The Primatial Archdiocese of Mexico criticized the “tireless interest” of the Supreme Court of Justice of the Nation (SCJN) “in decriminalizing abortion” in the country.

In an editorial in its weekly publication Desde la Fe (“From the point of view of faith”), the Archdiocese of Mexico criticized a recent decision of the First Chamber of the SCJN that determined “that a woman can appeal the laws that penalize abortion, even though she is not pregnant.”

“In addition, this criterion allows organizations that profit from abortion to fight, by means of appeals, the penal codes of the states in order to make abortion disappear from them and thereby liberalize its practice,” the archdiocese warned.

The First Chamber of the SCJN ruled 4-1 that “the mere condition of being a woman or a person with the capacity to gestate is enough to recognize the legitimate interest to challenge by means of a court appeal the regulation of the crime of abortion.”

For the pro-life leader Marcial Padilla, director of the ConParticipation platform, what the SCJN did was “impose abortion on the national level by means of appeals.”

“In other words, a woman who is not yet pregnant can file an appeal and later have an abortion and the law doesn’t apply in that case,” he said.

For example, the Archdiocese of Mexico pointed to a case in the state of Aguascalientes, where “an appeal is scheduled to be discussed on June 28 — requested by an organization that claims to ‘protect women’ — against the penal code of said state in matters of abortion.”

“The first question that arises when hearing of the objective of the organization in question is: ‘Does the woman need to protect herself from her own child, to the point of having to take his life?’ It seems that this is the extreme situation to which they want to lead many women with discourse full of sophistry, lies, and false rights, dehumanizing life at its beginning,” the editorial pointed out.

The archdiocese then noted that “the SCJN has said that the life of the unborn child must be protected in gradations; this makes us raise other questions: Why is a human life protected in gradations and not absolutely?”

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“What are the scientific, philosophical, legal, or human rights criteria that support that protecting a life in gradations can be called ‘justice’?” the editorial questioned.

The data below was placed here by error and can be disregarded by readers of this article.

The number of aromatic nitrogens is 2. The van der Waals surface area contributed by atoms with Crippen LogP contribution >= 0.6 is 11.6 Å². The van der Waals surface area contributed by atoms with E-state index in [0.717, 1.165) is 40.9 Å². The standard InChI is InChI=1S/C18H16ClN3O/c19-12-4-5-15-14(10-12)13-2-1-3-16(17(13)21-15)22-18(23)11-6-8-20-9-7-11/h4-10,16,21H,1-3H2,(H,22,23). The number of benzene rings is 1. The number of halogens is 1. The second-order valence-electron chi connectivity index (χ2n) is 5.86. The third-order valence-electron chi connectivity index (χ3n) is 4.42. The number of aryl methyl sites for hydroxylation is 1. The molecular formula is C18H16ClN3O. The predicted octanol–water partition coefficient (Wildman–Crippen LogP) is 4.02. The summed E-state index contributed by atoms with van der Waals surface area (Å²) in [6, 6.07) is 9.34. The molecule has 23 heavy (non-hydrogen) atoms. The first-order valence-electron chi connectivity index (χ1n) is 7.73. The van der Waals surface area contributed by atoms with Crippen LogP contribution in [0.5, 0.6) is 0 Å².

For the Archdiocese of Mexico, it’s worrisome that what is both regulated by the legislative branch and established by the executive branch “is being overturned by a branch of the government that, taking advantage of its power to interpret matters regarding human rights, tries to issue orders, dictating how the laws ought to be in its opinion.”

“We view with concern that in terms of human rights, respect for life continues to be violated in practice, in the laws, and in judicial interpretations,” the archdiocese said.

After emphasizing that “there’s no intention to punish with prison a woman who has had an abortion,” the archdiocese pointed out that “as long as the abortion industry continues to disguise itself as supposed mercy for women it’s important to continue denouncing that human life is being instrumentalized and valued unequally for human beings.”

“We pray to our most holy mother Mary of Guadalupe for all pregnant women, so that, like her, they say yes to life despite the circumstances; and we pray that society and government take actions in support of pregnant women to ease the circumstances they may be facing,” the archdiocesan editorial concluded.

This story was first published by ACI Prensa, CNA’s Spanish-language news partner. It has been translated and adapted by CNA.